That evening, he started a fire close to the entrance of that little cave. From the canyon breezes which had plagued him the previous nights, he was sheltered. With much satisfaction, he lay down, bundled up in his blankets like a papoose. The cricket sounds filled the encroaching night and the coziness of his dwelling soon lulled him into an abysmal sleep.
Obscurity gave way to a dream state in which he was aware that he was dreaming but lacked the willpower to stop it. He was in a beautiful canyon bestudded with thousands of wildflowers, a dream indeed because he'd never seen so many wildflowers in real life. Nadah-neh-ii was there, with her hair flowing down as a dark river. They were walking hand in hand. With a laugh of confusion, she stopped to point out a quetzal, perched on top of a saguaro. Instead of a cheerful chirp, the quetzal gave a drawn-out, mournful howl. Why would it do such a thing? As much as he wanted it to tweet happily and tried to dream it, it refused and Para-ah-dee-ah-tran grew irritated to the point that he roused himself.
It was black. He sat up to find that his fire had become a lump of smoking ash and the wind had picked up a bit, which lashed the cave's mouth with a whipping sound. Outside, the stars twinkled in the inky sky. And then he heard it: the same cry from his dream, only real, a cry which he could not identify. He could only imagine what kinds of beasts issued forth such a sound. It was not the howl of a coyote and the weirdness of it troubled his heart. He heard it reverberate from a point way south of the canyon. Again and again, it came and puzzled him. The crickets, he became distinctly aware, didn't make a sound such that they were probably just as perplexed as him. Could it have been the wail of a revengeful mountain spirit? He'd been warned that mountain spirits disliked arrogant men roaming the ancient burial grounds but surely he'd done nothing wrong. No more wails came and he sat wide-eyed, looking through the tiny portal to the innocent sky, waiting ... and then the cricket sounds resumed slowly, as if they were testing the night. It was awhile before Para-ah-dee-ah-tran convinced himself to lay back down and close his eyes.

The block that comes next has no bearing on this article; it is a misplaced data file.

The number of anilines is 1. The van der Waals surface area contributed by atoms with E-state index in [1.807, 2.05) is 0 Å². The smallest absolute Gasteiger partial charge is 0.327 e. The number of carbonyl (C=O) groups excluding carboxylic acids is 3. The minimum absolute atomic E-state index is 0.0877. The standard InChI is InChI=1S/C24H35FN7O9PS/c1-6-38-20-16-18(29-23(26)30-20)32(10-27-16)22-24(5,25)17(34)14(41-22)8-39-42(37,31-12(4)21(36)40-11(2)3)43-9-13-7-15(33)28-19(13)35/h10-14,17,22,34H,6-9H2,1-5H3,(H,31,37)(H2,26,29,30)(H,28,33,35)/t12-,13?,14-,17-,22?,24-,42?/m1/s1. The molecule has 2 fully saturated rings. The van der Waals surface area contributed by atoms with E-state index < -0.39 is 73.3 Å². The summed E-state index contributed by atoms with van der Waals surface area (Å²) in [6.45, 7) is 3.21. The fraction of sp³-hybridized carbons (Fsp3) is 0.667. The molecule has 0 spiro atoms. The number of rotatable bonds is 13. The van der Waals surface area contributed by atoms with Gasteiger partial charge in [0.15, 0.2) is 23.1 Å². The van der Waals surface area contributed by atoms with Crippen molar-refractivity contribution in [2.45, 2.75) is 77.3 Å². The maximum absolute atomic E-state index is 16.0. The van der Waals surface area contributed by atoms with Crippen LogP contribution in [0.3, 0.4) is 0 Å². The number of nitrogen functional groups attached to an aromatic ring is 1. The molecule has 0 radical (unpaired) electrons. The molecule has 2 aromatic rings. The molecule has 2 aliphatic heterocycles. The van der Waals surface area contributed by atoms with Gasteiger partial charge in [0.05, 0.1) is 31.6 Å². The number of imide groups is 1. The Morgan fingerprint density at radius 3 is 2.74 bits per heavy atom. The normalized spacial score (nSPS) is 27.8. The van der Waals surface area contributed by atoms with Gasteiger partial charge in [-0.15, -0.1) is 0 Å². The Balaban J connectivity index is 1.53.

After finally falling asleep again, he had a disturbing dream in which a black-hooded ghoul descended to his cave by gliding through the air and he was sitting up and watching the thing approach with dread. The wind howled as if it were alive and the ghoul's robe, blacker than night itself, whipped about wildly. Its eyes were non-existent; just empty holes in the silken cloth. Even as he stared into those nothing eyes, he began to beg for his life. The thing reached out to him with a skeletal hand, then he broke from sleep, sat up quickly and with a gasp, saw the morning calm. His fire was dead cold. But he little thought of the nightmare as he remembered how the night had unfolded. Whatever the strange howl was, the morning gave no indication of it. Down at the waterhole, all was still.
For the remainder of the morning, he staked it out. Nothing came, not even so much as a deer. Time dragged and he grew bored. As he realized his defeat, he sighed and at about noon, he left to gather more supplies. Although animals mostly watered in the morning, the evening would provide another opportunity and it'd still be worth a try. The cave sheltered him from a sweltering afternoon. When the sun had changed to red and was about to disappear behind the canyon's rim, he again reclined and sat very still on the outcropping of rocks. Two boulders mostly shrouded him but there was a view of the waterhole between them. At his side were two arrows laid out, ready to go.